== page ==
Clad mostly in black, hundreds of Brown University students were joined that Wednesday afternoon by members of the local community in marching through the central part of campus to University Hall, Brown’s central administration building. The event, organized via social media with the #OurCampus hashtag, was one in a series of college and university campus “walkouts” around the country this week. Organizers said on a Facebook page that the march was “a walkout against white supremacy, xenophobia, classism, transphobia, sexism and other systems of oppression that now have a platform in this nation.”
The marchers during the November 16th event at Brown, many of whom held signs including “No human is illegal” and “Refugees are welcome here,” focused in particular on a deep sense of insecurity many feel amid pledges from President-elect Donald Trump to call for millions of deportations and tight restrictions on new immigration. They also spoke, held signs and chanted in support of the Black Lives Matter movement, against the Dakota Access Pipeline, and in support of students with disabilities.
“This walkout is for our families, our friends, our communities, for us,” said a student organizer through a megaphone as the crowd massed around a statue of Caesar in Wriston Quad, one of Brown’s residential quadrangles, which served as the starting place for the march. “While this march is not solely directed at the election results, we recognize that recent events have instilled fear of attacks against marginalized communities.”
Scenes of the Walkout
Students gathered and then marched, chanting in unison on behalf of diversity. Later in the march, a delegation of students entered University Hall to present a sheet of demands before returning to the Quiet Green where the megaphone was left open for any one of the marchers to speak. At one point a female student told the marchers, “My fellow students of color, no matter how helpless and unimportant the government decides to make you feel, you are loved and you matter.” Among the organizing hashtags of the event was #SanctuaryCampus, which refers to requests that universities protect immigrants facing deportation.
Earlier in the day, Brown University President Christina Paxson and Provost Richard Locke published an op-ed in the Brown Daily Herald responding to three recent petitions to make Brown a sanctuary campus. “We join our faculty members, students and alums in expressing the feelings of deep empathy and desire to protect members of our community that have motivated these petitions,” Paxson and Locke wrote.
They discussed what the University has been doing to support undocumented students, including those brought here as children. “Even before the recent election, Brown had taken concrete actions to increase support for undocumented students and students enrolled in the federal Deferred Action for Childhood Arrivals program,” they wrote. “These measures have included providing increased guidance and support through a faculty advisor; offering services through the new First-Generation College and Low-Income Student Center; and eliminating the distinction between domestic applicants and undocumented and DACA-status students in the admission process-continuing to meet 100 percent of these students’ demonstrated financial need at Brown.” Many students at the march also raised issues about diversity on campus, citing enrollment of historically underrepresented minority students and hiring of faculty from underrepresented backgrounds.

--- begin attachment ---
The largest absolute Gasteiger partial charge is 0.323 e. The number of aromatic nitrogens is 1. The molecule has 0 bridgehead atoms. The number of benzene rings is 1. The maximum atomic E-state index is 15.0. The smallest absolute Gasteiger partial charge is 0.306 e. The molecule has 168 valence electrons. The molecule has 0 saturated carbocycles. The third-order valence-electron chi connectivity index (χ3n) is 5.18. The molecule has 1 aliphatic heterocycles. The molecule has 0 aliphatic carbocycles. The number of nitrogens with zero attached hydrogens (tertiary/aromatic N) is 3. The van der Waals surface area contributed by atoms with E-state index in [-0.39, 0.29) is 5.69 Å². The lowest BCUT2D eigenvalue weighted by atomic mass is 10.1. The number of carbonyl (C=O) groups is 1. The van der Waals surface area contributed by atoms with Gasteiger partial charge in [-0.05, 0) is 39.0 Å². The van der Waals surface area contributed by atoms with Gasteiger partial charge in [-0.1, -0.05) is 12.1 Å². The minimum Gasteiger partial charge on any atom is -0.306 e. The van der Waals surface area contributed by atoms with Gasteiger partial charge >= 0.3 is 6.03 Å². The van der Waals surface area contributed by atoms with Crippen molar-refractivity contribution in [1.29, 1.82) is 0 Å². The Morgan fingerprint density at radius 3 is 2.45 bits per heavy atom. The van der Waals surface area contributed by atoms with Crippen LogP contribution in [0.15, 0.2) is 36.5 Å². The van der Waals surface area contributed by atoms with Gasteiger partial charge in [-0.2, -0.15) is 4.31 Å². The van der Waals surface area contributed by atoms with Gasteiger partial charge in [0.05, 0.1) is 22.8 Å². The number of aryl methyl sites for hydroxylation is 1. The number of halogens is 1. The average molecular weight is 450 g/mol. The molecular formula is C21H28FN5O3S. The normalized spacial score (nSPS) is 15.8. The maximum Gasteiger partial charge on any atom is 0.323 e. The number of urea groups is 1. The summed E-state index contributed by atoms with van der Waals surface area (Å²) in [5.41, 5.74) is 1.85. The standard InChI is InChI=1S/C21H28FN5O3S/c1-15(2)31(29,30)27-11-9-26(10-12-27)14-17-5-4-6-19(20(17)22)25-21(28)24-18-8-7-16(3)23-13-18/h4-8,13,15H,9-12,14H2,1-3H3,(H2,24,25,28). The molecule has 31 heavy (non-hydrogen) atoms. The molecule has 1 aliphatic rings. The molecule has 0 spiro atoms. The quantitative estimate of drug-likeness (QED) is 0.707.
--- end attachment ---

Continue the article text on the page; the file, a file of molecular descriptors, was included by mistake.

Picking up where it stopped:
Signs of Concern
Students showed support for immigrants, refugees, and minorities while denouncing racism and other threats to marginalized populations. In advance of the March, the student organizers had sent a list of demands focused on these issues to Brown’s president and provost, who informed the students they would be unable to attend the march.
In an emailed response to the students, Provost Richard Locke wrote on behalf of himself and President Christina Paxson: “Like you, we are committed to supporting the needs and interests of our undocumented and DACAmented students, who are justifiably uncertain, fearful and anxious about their futures. We have been working with these students to provide care and support, and remain committed to protecting them. We have also been very clear that this University will not tolerate racism, sexism, homophobia, islamophobia, or any form of hateful targeting of marginalized groups.
“Regarding the other concerns raised in your document, the University community has been working very hard over the last year to implement the Diversity and Inclusion Action Plan, which has the specific aim of confronting the issues of safety, value, respect, equity and justice raised in your document.” The email referenced Pathways to Diversity and Inclusion, a plan that details a set of concrete, achievable actions that aim to make Brown more fully diverse and inclusive. Last year the University engaged in a campus-wide process to develop the plan, and implementation has been underway since then. “Although much work remains to be done,” Locke continued in the email to students, “working together as a community, we have made significant progress, which you can read more about here. We look forward to working with you and others to continue to advance this work and to make Brown the inclusive community that we all want and need it to be.”
Photos by Nick Dentamaro/Brown University